Shakespeare gave a performance to his Elizabethan audience depicting political leadership that had just transitioned from Monarchy to a Republic in Roman Society. Coriolanus is based on a true story just after the period of the expulsion of Rome’s last Monarch, Lucius Tarquinius Superbus, and the establishment of the Res Publica Romana, the Roman Republic. At the opening of the play we are about a decade after this time. The transition from Monarchy to Republic created a power struggle between the classes, the Patrician class and the Plebian Class.

Theatericum Botanicums performance of Coriolanus is timely. It depicts how our values are being tested today. This is Shakespeare’s allegory that is still relevant today. The moral and political hidden meanings of this story are a timeless metaphor about today’s real world issues. Theatricum really delivers its socially conscious message with this play. There are no heroes in Coriolanus. There are only emotional moments that deliver a cautionary tale Shakespeare intended to be timeless. History repeats itself must have been known to him back then. The performance of the play is a reminder to us of that phrase today.

June 2 – September 23, 2018
Will Geer’s Theatricum Botanicum
1419 N. Topanga Canyon Blvd.
Topanga, CA 90290

Stars & Shakespeare: A Benefit Soiree For Theatricum Botanicum

Stars & Shakespeare: A Benefit Soiree For Theatricum Botanicum

The Mountain Mermaid will see a night of many stars turning out to help raise funds for Will Geer’s Theatricum Botanicum Shakespeare Theatre. It will be a drawing room sized adaptation-compilation of the best loved words and characters from Shakespeare’s plays. These stars will read and perform selected scenes and monologues. There will be costumed characters, madrigal singers, festive libations and Shakspearian nibbles and a silent auction featuring exclusive gifts, getaways and VIP experiences.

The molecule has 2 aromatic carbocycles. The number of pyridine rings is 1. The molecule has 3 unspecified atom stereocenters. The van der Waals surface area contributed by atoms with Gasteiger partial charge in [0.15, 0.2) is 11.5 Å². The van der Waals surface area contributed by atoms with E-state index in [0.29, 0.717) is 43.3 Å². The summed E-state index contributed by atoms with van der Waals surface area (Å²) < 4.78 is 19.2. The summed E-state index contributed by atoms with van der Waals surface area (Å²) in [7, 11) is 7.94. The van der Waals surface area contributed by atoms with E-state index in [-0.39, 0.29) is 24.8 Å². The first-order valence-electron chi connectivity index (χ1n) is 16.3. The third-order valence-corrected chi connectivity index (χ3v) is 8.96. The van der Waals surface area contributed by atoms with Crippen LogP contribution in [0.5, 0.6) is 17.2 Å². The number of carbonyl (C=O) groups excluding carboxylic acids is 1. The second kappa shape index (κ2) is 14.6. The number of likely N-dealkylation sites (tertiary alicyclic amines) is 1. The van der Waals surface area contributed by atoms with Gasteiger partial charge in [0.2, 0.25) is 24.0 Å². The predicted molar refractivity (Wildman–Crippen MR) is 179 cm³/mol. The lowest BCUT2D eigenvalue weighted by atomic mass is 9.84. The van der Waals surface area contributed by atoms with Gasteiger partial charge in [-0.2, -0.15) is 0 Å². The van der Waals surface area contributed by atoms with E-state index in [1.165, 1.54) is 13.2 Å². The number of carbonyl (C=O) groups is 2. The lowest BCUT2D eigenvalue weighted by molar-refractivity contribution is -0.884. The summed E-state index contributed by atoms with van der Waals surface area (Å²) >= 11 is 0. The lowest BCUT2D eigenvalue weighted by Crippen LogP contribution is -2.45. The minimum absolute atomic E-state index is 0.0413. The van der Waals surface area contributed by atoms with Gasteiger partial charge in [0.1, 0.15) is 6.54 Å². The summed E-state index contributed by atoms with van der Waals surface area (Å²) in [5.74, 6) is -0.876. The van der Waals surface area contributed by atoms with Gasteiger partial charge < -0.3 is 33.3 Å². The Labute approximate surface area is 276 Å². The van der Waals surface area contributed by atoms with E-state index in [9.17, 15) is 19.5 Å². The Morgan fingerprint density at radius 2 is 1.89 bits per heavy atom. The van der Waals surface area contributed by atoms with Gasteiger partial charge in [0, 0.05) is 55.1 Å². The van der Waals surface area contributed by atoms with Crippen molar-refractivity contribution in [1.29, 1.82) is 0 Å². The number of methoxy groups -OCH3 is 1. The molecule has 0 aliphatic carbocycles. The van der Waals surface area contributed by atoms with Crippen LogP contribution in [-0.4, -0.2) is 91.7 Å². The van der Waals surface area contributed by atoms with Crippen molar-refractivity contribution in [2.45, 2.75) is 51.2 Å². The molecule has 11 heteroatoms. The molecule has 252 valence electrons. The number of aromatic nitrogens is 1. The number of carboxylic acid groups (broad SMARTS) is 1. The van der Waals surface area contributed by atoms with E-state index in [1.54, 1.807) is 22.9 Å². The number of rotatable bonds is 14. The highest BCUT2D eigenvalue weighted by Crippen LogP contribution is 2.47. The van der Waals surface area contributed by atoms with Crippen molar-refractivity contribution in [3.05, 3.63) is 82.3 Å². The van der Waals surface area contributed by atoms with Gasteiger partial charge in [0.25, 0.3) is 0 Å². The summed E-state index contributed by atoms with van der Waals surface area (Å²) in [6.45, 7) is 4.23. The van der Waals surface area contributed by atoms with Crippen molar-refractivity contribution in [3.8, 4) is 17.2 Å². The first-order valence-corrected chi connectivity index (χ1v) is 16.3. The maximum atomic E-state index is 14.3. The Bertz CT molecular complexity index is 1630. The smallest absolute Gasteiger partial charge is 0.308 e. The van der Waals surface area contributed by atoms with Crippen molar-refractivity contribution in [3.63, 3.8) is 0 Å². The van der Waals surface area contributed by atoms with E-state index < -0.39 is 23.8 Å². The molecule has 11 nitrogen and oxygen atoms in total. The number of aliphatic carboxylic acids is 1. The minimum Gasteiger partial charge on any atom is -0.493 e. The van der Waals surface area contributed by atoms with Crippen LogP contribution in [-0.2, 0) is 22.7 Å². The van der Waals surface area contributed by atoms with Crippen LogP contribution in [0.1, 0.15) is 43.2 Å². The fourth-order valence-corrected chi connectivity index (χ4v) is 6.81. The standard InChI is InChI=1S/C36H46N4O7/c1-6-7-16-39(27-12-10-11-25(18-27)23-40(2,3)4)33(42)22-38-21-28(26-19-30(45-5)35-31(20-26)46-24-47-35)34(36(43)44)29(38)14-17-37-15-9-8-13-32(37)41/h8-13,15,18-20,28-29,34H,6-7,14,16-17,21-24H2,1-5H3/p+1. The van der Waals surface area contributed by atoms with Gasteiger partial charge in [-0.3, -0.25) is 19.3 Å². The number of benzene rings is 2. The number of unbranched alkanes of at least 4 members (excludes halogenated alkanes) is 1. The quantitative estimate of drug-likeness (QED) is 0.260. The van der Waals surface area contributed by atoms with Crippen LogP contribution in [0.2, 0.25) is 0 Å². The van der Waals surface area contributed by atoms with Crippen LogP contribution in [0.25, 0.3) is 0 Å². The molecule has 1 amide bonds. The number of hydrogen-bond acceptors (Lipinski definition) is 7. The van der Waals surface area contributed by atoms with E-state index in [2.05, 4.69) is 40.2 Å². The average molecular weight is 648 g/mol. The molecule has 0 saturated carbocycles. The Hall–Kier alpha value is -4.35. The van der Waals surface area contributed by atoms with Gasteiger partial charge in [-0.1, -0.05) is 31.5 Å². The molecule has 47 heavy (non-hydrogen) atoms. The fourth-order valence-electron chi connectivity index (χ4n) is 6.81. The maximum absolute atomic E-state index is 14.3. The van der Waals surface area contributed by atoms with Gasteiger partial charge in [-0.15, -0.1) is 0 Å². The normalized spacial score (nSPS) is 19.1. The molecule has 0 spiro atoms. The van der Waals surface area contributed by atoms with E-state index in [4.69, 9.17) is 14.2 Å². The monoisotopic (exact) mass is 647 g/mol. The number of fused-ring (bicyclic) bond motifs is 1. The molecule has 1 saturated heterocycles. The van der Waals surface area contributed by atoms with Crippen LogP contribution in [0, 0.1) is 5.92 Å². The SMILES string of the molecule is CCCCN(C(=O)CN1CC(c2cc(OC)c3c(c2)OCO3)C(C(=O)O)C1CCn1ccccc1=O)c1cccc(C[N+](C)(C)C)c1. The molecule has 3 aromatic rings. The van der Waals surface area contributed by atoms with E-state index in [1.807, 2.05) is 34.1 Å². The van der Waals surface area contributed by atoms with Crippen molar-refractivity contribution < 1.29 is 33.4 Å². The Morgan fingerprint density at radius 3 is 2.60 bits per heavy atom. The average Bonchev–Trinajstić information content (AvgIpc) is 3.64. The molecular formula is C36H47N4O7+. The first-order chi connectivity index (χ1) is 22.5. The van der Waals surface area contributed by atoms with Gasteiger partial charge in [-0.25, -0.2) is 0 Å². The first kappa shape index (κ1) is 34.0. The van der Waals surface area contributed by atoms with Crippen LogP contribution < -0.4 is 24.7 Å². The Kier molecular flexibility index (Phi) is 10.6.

The celebrities scheduled to appear are: Peri Gilpin (Frazier), Peter Jason (upcoming Jurrasic World: Fallen Kingdom), preeminent Shakespearean stage actor Stacy Keach (Mike Hammer), Dan Lauria (The Wonder Years), John Savage (The Deer Hunter), Steven Weber (NCIS New Orleans) and more. The Hosts of the evening are Ed Asner and Wendie Malick. 

The proceeds of the night benefit the artistic and educational programming at Theatricum Botanicum. 



General: $150

VIP: $200* (*a portion of the ticket is tax deductible.)


Parking is available at:

Theatricum Botanicum

1419 N. Topanga Canyon Blvd

Topanga, CA 90290




From the 101: Take the Topanga Canyon Blvd. exit S. Continue south on Topanga Canyon Blvd. for approximately 4 miles. Theatricum Botanicum is on the right.

From the 10: Take the 10 West to Pacific Coast Hwy. Continue north approximately 6 miles. Turn right on Topanga Canyon Blvd. Continue north on Topanga Canyon Blvd. for approximately 6 miles. Look for red signs with gold lettering on the left.

Topanga Journal